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Old 03-01-2021, 07:38 PM   #21
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I toyed with the idea of going FI. I ended up with a header and tune and it woke the car up and isn't putting a bunch of extra strain on the car overall. Going FI and flogging the car and you'll break things and it gets expensive. It's best to know what you're getting into. You'll find some guys that have had a decent experience and some with terrible experiences so it's a roll of the dice.
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Old 03-02-2021, 03:55 PM   #22
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Quote:
Originally Posted by Irace86.2.0 View Post
supercharger is essentially over-spinning once the bypass is activated
That only happens after a downshift without pushing the throttle. It is a useful *feature*, done on purpose for engine brake or entering a curve with high rev while aiming to exit accelerating. If sc is over-spinning continuously at constant speed, there is something wrong with either the valve spring adjustment or the driver is not shifting right.
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Old 03-02-2021, 04:37 PM   #23
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That only happens after a downshift without pushing the throttle. It is a useful *feature*, done on purpose for engine brake or entering a curve with high rev while aiming to exit accelerating. If sc is over-spinning continuously at constant speed, there is something wrong with either the valve spring adjustment or the driver is not shifting right.
You completely missed the context of the conversation. We were discussing the use of the bypass valve as a wastegate to bleed boost like turbos bleed exhaust, so someone could run a smaller pulley, but not hit high boost. Essentially they would bleed boost so boost would be flat instead of building with rpms. I was saying this means that if the supercharger is hitting 10 psi from 4-8k then it is spinning twice as much at 8k than at 4k while only producing 10 psi, so at 8k the engine is working harder creating more heat and is less efficient than it is at 4k. It is over-spinning while the bypass valve is open and bleeding/wasting boost. Turbos donít waste boost, which is why they are much more efficient when doing boost-by-rpm/gear/map.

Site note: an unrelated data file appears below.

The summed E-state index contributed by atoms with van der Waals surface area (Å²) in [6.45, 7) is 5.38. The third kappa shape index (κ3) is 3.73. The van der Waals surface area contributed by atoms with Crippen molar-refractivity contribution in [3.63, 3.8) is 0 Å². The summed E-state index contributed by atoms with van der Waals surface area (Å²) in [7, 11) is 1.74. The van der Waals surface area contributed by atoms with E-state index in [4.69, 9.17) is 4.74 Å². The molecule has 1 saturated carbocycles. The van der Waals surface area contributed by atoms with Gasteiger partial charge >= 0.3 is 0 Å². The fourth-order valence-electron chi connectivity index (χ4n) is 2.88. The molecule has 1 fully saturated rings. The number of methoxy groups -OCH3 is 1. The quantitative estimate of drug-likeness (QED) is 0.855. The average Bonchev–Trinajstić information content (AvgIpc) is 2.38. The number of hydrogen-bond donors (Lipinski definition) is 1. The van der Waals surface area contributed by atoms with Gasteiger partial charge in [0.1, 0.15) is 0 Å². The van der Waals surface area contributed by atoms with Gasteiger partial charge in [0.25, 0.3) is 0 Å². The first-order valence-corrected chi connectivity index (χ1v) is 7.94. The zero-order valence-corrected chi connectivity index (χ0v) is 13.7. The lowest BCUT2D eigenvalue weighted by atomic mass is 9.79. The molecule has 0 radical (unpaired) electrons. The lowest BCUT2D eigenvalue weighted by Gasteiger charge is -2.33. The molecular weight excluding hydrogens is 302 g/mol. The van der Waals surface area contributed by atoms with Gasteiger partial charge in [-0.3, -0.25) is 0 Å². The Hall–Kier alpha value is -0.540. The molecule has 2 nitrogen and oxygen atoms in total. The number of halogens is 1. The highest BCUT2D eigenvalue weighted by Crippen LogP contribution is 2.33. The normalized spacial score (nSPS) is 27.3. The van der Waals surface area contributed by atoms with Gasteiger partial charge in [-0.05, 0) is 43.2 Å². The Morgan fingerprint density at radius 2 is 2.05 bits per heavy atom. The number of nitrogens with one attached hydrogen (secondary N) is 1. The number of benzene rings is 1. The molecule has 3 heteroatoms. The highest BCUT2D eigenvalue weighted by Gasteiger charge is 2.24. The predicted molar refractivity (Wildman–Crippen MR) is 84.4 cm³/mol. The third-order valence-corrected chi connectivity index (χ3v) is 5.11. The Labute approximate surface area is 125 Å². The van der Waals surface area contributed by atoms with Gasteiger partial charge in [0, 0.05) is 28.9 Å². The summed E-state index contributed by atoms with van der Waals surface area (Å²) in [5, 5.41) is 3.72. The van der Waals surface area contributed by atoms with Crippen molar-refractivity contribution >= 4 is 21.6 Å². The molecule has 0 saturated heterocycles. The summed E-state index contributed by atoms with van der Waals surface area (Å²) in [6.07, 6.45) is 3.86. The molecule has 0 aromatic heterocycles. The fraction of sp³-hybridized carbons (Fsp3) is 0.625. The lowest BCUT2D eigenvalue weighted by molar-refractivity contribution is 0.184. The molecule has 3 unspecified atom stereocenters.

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Old 03-02-2021, 05:25 PM   #24
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You completely missed the context of the conversation. We were discussing the use of the bypass valve as a wastegate to bleed boost like turbos bleed exhaust, so someone could run a smaller pulley, but not hit high boost. Essentially they would bleed boost so boost would be flat instead of building with rpms. I was saying this means that if the supercharger is hitting 10 psi from 4-8k then it is spinning twice as much at 8k than at 4k while only producing 10 psi, so at 8k the engine is working harder creating more heat and is less efficient than it is at 4k. It is over-spinning while the bypass valve is open and bleeding/wasting boost. Turbos don’t waste boost, which is why they are much more efficient when doing boost-by-rpm/gear/map.
then it would just be easier to choke the inlet pipe with a restrictor.
It doesn't affect much under 5000 rpm but limits airflow capacity at high rpm

to reach a flatter boost curve like a PD supercharger or a turbo it would require such a small pulley that you ll overspin and break the impeller
Centrifugal sc anyway won't put out much boost at lower rpm even with a smaller pulley because it just won't spin enough

EDIT: and then after writing I remember that you actually don't have a centrifugal supercharger but the Harrop, sorry
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Old 03-02-2021, 06:03 PM   #25
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Quote:
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You completely missed the context of the conversation. We were discussing the use of the bypass valve as a wastegate to bleed boost like turbos bleed exhaust, so someone could run a smaller pulley, but not hit high boost. Essentially they would bleed boost so boost would be flat instead of building with rpms. I was saying this means that if the supercharger is hitting 10 psi from 4-8k then it is spinning twice as much at 8k than at 4k while only producing 10 psi, so at 8k the engine is working harder creating more heat and is less efficient than it is at 4k. It is over-spinning while the bypass valve is open and bleeding/wasting boost. Turbos donít waste boost, which is why they are much more efficient when doing boost-by-rpm/gear/map.
Turbo's use similar recirculation valves in addition to wastegates. Sure, precisely designed turbo systems could omit the valve if the compressor can withstand the surge within design limits. Recirculation valve can also be omitted with a supercharger in the same way.